8. Dustin Hansen

    This is fantastic. It looks like a ton of work – but I for one relish this type of opportunity. I’m a horrible salesman – I hate making the pitch, but if it’s something I believe in then it’s a breeze. If I don’t believe in my own work enough to promote it then I’m writing the wrong book.

    Great advice as usual.

  9. Linda Katmarian

    Good advice. The publishing world has become very demanding. Thanks for the hand up.

  10. Gwendolyn

    I write for children and those tips will work for me, too. I know someone who hired a PR person. Despite the expense, she was very happy with the results.

  11. J. Bolden

    This is a wonderful article very simple, practical, and one that is being tweeted by me right now! Thank you for this.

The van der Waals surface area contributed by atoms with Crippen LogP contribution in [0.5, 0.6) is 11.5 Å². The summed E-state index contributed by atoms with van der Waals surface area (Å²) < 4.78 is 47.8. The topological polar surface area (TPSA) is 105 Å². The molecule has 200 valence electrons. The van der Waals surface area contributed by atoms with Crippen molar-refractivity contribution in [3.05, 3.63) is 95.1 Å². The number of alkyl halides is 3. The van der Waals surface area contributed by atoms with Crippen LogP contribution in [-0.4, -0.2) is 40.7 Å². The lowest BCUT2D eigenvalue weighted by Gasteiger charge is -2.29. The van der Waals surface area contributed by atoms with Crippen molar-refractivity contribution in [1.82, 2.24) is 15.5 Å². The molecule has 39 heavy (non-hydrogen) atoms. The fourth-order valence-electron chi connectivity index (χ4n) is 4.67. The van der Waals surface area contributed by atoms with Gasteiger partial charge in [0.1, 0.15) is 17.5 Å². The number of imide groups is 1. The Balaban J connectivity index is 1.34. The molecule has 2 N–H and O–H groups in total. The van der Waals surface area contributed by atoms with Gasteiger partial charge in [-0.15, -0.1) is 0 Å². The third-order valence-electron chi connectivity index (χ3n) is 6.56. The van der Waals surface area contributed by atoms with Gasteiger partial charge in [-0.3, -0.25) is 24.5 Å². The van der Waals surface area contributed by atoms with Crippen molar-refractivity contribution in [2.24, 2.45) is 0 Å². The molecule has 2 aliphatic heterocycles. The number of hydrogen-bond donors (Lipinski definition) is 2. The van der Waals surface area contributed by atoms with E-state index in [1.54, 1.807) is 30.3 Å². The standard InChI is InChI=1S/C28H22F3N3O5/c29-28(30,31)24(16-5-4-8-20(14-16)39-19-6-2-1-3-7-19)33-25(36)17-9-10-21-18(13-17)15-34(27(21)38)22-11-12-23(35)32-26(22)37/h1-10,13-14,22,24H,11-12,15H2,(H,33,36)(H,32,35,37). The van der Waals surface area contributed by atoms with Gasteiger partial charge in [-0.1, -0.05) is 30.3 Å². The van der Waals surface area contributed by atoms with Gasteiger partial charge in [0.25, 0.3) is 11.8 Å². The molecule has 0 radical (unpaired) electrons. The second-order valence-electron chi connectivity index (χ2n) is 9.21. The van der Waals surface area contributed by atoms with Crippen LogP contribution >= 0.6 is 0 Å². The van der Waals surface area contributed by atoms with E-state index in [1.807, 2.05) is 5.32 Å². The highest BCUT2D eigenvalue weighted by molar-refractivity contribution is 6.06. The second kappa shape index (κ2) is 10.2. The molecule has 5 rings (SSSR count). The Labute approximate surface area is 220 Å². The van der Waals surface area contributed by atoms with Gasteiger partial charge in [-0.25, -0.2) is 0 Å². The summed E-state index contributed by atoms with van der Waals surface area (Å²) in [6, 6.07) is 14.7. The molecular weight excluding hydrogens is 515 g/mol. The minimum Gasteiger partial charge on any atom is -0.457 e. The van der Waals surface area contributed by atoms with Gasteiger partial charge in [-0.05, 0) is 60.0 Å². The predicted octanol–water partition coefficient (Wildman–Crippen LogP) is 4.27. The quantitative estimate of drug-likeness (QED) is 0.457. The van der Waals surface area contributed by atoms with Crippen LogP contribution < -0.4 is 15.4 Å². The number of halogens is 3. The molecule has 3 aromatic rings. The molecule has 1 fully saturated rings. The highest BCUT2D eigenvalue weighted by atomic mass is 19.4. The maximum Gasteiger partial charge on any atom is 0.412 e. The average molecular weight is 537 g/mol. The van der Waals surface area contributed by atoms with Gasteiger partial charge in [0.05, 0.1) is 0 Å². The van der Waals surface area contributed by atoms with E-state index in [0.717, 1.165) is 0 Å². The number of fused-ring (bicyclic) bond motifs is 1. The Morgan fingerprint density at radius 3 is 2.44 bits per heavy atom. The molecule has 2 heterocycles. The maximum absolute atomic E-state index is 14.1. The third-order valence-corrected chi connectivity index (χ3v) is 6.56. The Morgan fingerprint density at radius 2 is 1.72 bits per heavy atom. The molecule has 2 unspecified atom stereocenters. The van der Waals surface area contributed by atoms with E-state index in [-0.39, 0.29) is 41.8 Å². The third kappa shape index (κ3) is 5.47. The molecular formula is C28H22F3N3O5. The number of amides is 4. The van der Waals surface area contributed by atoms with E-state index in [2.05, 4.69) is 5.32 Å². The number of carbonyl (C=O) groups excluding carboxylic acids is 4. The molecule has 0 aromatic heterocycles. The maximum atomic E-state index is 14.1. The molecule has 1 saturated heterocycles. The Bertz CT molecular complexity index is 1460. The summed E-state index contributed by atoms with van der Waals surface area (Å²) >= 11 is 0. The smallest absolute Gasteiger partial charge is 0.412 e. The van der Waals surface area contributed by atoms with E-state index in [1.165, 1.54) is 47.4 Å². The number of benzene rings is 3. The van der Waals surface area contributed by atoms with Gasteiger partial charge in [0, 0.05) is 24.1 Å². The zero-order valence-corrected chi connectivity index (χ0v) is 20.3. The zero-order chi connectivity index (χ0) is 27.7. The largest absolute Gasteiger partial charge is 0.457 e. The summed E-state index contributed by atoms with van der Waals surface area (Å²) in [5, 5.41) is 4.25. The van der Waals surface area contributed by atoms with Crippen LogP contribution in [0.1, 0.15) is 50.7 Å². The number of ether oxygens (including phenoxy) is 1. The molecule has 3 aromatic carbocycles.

12. Marcia Naomi Berger

    Hi Alan,

    Thanks for this useful, concise article. I’ll send a link to it to members of my platform building group.

    Looking forward to seeing you at the 2010 San Francisco Writers Conference.

    All the best,

  13. Lynn Henriksen

    Thanks to both of you, Alan and Michele!
    Great straight forwards tips that I’ll take to heart and the business plan.
    See you in a couple weeks at the San Francisco Writers Conferene on Valentines weekend.

  14. Joyce

    Thank you so much for this goldmine of information.

  15. Mathilde Apelt Schmidt